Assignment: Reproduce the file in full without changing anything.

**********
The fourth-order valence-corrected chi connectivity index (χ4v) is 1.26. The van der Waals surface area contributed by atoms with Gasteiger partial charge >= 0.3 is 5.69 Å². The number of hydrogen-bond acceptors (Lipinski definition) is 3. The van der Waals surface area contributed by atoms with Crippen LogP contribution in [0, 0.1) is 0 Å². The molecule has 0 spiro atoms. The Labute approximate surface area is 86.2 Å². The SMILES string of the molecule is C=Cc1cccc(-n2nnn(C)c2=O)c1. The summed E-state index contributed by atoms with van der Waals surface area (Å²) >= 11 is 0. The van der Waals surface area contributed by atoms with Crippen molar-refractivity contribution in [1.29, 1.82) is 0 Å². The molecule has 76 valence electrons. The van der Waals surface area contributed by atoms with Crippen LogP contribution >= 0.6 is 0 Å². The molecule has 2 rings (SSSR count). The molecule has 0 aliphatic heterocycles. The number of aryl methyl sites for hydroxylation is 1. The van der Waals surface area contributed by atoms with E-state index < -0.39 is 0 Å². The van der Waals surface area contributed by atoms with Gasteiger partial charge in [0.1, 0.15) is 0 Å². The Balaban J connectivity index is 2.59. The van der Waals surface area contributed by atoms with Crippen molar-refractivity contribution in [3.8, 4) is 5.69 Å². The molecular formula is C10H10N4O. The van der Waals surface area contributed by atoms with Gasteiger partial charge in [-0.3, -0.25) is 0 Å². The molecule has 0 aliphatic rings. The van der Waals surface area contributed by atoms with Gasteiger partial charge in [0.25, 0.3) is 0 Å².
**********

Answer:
The fourth-order valence-corrected chi connectivity index (χ4v) is 1.26. The van der Waals surface area contributed by atoms with Gasteiger partial charge >= 0.3 is 5.69 Å². The number of hydrogen-bond acceptors (Lipinski definition) is 3. The van der Waals surface area contributed by atoms with Crippen LogP contribution in [0, 0.1) is 0 Å². The molecule has 0 spiro atoms. The Labute approximate surface area is 86.2 Å². The SMILES string of the molecule is C=Cc1cccc(-n2nnn(C)c2=O)c1. The summed E-state index contributed by atoms with van der Waals surface area (Å²) >= 11 is 0. The van der Waals surface area contributed by atoms with Crippen molar-refractivity contribution in [1.29, 1.82) is 0 Å². The molecule has 76 valence electrons. The van der Waals surface area contributed by atoms with Crippen LogP contribution >= 0.6 is 0 Å². The molecule has 2 rings (SSSR count). The molecule has 0 aliphatic heterocycles. The number of aryl methyl sites for hydroxylation is 1. The van der Waals surface area contributed by atoms with E-state index < -0.39 is 0 Å². The van der Waals surface area contributed by atoms with Gasteiger partial charge in [0.1, 0.15) is 0 Å². The Balaban J connectivity index is 2.59. The van der Waals surface area contributed by atoms with Crippen molar-refractivity contribution in [3.8, 4) is 5.69 Å². The molecular formula is C10H10N4O. The van der Waals surface area contributed by atoms with Gasteiger partial charge in [-0.3, -0.25) is 0 Å². The molecule has 0 aliphatic rings. The van der Waals surface area contributed by atoms with Gasteiger partial charge in [0.25, 0.3) is 0 Å².